Two fetuses in our cohort carried two diagnostic variants each. In case 6, a fetus with nuchal transparency >7 mm, a heart defect, multicystic dysplastic kidneys, shortened long bones, bilateral clubfoot, and an abnormal skull configuration, we detected a homozygous nonsense COL27A1 variant as well as a homozygous missense variant in PKD1. The parents were both heterozygous carriers of both variants. The COL27A1 variant is suggested to be responsible for the skeletal phenotypic features, whereas the homozygous variant in PKD1 is considered to be a hypomorphic dominant allele causing features of autosomal recessive polycystic kidney disease . In case 25, we identified a known PTPN11 disease-causing variant of de novo origin as well as a known disease-causing variant in the PTEN gene inherited from a previously undiagnosed mother. The 34 years old mother did not show any manifestations of Cowden syndrome and her family history regarding PTEN-associated tumors was unremarkable.
Cases with potentially diagnostic variants of uncertain significance
In addition to 31 fetuses with confirmed genetic diagnosis, three fetuses had inconclusive results. A fetus with lissencephaly carried a heterozygous novel missense variant in TUBA1A (NM_006009.3: c.680T>A, p.(Leu227Gln); SCV001519080). In a fetus with an isolated complex heart defect, we identified heterozygous missense variants in two genes (ASXL2: NM_018263.4:c.2847T>G, p.(Asn949Lys); VCV000931398.2 and MYH6: NM_002471.3: c.2134C>G, p.(Pro712Ala); SCV001519081). All three of these variants were predicted as damaging or possibly damaging with five of six prediction tools and were classified as variants of uncertain significance (VUS). No paternal DNA was available for either fetus; thus, a definitive assessment of the variants was not possible. Finally, a fetus with polycystic kidney disease carried two missense variants in PKD1 (NM_001009944.2: c.11872G>C, p.(Ala3958Pro); SCV001519082, paternal and c.9499A>T, p.(Ile3167Phe); VCV000440135, maternal) in a compound heterozygous state. The father, who was a carrier of one of the missense variants, as well as paternal aunt and paternal grandmother, were all known to have polycystic renal disease without an identified genetic cause. The mother carried the other missense variant, however, has not been known to have polycystic kidney disease at the time of genetic testing. Further family members were not available for segregation analysis.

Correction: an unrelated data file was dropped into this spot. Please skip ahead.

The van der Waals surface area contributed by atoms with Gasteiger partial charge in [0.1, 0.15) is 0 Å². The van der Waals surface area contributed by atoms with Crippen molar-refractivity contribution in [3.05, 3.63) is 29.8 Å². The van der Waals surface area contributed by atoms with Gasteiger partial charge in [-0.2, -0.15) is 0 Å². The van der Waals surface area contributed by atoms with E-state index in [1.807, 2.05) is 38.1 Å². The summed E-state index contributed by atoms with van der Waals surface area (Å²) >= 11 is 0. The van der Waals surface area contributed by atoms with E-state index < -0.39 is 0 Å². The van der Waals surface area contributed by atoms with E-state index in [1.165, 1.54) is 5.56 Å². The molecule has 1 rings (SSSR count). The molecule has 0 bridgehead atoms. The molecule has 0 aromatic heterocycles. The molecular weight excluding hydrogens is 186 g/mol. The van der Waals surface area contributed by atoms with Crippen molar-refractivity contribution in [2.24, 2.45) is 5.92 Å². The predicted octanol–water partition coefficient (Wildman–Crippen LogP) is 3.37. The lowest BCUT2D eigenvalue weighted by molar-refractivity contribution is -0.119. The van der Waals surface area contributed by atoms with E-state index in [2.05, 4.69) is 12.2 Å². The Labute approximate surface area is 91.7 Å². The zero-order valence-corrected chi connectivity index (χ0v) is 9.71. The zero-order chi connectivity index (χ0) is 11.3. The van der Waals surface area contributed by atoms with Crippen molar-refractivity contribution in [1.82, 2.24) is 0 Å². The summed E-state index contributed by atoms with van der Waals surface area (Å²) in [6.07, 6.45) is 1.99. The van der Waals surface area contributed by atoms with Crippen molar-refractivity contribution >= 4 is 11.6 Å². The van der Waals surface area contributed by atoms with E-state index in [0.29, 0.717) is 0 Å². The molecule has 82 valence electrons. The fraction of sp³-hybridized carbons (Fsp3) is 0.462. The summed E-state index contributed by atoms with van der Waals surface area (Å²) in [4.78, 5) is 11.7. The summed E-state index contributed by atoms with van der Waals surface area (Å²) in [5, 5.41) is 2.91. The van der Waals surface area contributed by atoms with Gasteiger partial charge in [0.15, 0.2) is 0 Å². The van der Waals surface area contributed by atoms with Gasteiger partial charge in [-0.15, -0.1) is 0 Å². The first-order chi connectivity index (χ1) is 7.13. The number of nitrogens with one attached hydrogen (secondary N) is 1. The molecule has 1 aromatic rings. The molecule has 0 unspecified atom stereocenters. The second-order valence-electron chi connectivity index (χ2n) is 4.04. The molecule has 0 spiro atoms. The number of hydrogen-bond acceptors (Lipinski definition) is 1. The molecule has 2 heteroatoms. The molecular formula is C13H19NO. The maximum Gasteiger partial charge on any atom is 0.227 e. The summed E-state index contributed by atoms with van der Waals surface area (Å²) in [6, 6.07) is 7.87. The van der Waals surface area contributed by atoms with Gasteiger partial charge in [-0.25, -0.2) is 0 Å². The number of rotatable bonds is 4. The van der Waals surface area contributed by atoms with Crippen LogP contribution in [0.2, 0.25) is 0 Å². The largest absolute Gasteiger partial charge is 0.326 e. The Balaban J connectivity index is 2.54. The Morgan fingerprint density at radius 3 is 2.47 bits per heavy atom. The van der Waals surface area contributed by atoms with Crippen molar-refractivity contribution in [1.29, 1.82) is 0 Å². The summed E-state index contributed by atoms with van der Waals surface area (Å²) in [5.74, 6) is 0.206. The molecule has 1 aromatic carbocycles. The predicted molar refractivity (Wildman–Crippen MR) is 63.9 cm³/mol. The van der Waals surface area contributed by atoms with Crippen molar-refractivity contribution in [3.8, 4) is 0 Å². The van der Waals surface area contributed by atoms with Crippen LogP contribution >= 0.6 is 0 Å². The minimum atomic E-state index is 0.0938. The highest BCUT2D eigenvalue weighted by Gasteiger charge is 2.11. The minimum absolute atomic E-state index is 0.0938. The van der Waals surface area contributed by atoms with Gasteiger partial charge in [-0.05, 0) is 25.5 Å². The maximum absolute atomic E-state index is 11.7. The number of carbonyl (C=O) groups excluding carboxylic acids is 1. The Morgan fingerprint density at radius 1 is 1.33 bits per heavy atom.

Every data set was proofed for secondary findings. We detected and reported four secondary findings in three fetuses (detection rate of 3.3%; including two variants in one fetus). These variants are listed in Table 2. In all three of these fetuses, the main cause of the anomalies was detected. A paternally inherited loss-of-function variant in BRCA2 in case 20 was the only variant in a medically actionable gene identified [17, 18]. A secondary finding in this fetus was a homozygous frameshift variant in DUOX2 leading to congenital hypothyroidism. Case 6 carried a known splicing variant in the SBDS gene in a homozygous state, in addition to the two diagnostic variants in COL27A1 and PKD1 discussed above. The testing of the consanguineous parents revealed a heterozygous carrier status in the father and, surprisingly, homozygosity of the SBDS variant in the mother, thus confirming the diagnosis of Shwachman-Diamond syndrome (SDS) in the fetus and the mother. The phenotypic spectrum of SDS has been shown to be rather broad, and asymptomatic individuals have also been described . The contribution of the SBDS variant to some of the fetal phenotypic features (especially shortened long bones) cannot be fully excluded. However, given the familial setting, we consider it as a secondary finding. In case 8, which had a diagnostic variant in CUL7, we also identified a maternally inherited novel splicing variant in the KMT2D gene as a secondary finding. The phenotyping of the mother for potential symptoms of Kabuki syndrome was unfortunately not possible.
Diagnostic yield, prioritization strategy, and new genotype–phenotype associations